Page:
Ancient Objects and Sacred Realms: Interpretations of Mississippian Iconography
Ancient Objects and Sacred Realms: Interpretations of Mississippian Iconography is a new book edited by Kent Reilly and James Garber and published by the University of Texas Press. It includes some remarkable new insights on the cultures of the Mississippian period, which we refer to as the Late Prehistoric period here in Ohio. Much of the book is about using historic and recent American Indian stories as guides to understanding the symbolism of what the authors refer to as the Mississippian Ideological Interaction Sphere (what scholars used to call the Southeastern Ceremonial Complex, or “Southern Cult”). Although most of the book focuses on the art of the great Mississippian centers of the southeastern United States, such as Moundville, Etowah, and Spiro, some of the conclusions relate directly to Ohio’s ancient cultures.
For example, there is a chapter by George Lankford on the Great Serpent in Eastern North America that includes a discussion of Ohio’s Serpent Mound. It is interesting that many of the artistic motifs used in the Mississippian Ideological Interaction Sphere seem to have precursors in the art of Ohio’s Adena and Hopewell cultures. This isn’t a terribly new observation. William Webb and Ray Baby devoted a chapter of their book The Adena People, No. 2, to a consideration of relationships between the “Adena-Hopewell” and the “Southern Cult.”
A new example that occurred to me while reading Reilly and Garber’s book is the fan-tail of a bird depicted on a particular style of shell gorget from the Hixon site in Tennessee. Traditionally, the bird has been interpreted as a turkey because of this flaring tail. George Lankford, however, argues that the feather fan is not meant to be a naturalistic representation of a particular bird’s tail. Instead, he argues that it is an “iconographic pun,” or a symbol, that was meant to convey some special meaning about the nature of the bird as well as human dancers who are shown holding similarly shaped feather fans in other Mississippian Ideological Interaction Sphere designs.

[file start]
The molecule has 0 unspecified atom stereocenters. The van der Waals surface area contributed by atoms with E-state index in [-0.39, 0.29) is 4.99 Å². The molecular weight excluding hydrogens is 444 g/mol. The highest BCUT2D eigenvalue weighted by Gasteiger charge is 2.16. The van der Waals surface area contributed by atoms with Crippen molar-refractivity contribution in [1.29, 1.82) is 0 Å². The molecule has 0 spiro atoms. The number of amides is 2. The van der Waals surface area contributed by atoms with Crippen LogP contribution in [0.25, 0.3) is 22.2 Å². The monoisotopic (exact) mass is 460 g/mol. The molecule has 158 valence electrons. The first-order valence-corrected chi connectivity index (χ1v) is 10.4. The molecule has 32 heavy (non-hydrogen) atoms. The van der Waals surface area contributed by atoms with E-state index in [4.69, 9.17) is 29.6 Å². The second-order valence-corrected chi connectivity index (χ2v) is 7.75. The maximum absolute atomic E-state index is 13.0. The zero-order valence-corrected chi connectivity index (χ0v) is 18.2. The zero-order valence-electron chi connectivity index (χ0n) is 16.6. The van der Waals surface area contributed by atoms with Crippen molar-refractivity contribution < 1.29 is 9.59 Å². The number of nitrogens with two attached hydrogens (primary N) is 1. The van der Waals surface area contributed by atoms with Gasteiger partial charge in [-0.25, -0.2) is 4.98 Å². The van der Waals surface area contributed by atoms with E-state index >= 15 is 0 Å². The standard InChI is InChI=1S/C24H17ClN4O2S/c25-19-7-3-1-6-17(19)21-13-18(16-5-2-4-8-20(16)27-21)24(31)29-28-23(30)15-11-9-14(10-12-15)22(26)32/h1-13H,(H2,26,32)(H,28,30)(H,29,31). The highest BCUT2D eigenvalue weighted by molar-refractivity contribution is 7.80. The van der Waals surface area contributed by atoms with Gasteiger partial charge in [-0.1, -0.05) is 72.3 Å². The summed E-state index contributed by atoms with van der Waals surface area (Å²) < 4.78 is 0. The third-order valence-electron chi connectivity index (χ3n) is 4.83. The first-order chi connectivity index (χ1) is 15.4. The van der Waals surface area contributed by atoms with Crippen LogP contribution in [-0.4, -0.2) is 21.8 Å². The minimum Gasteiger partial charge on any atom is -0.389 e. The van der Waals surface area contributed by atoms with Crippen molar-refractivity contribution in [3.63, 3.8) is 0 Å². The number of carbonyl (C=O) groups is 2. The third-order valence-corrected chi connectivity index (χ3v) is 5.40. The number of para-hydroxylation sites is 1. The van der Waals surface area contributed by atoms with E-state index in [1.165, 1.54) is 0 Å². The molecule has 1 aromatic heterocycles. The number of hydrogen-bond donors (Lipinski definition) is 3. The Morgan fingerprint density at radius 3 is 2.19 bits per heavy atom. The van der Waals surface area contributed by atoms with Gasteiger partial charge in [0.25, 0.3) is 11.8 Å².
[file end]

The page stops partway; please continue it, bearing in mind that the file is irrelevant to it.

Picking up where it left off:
I think an earlier version of this same feather fan is depicted on birds carved onto some Adena tablets, such as the Berlin Tablet. Moreover, a very similar feather fan is worn by the human figure on the famous Adena Pipe. In wearing this feather bustle, he may have been taking on the powers associated with this feathered spirit of the Above World. The visual metaphor must have been as obvious to ancient American Indians as an image of a woman wearing only a fig leaf and holding an apple would be today to those of us steeped in the Judeo-Christian tradition.
Although Lankford acknowledges the iconographic “subtext” of this feather fan “cannot at present be read,” it is an important advance in our understanding of this ancient art to recognize it as a symbol with a special and particular significance. It’s also interesting to see the presence of this symbol in art ranging in age from as long ago as 800 BC to as recent as AD 1500.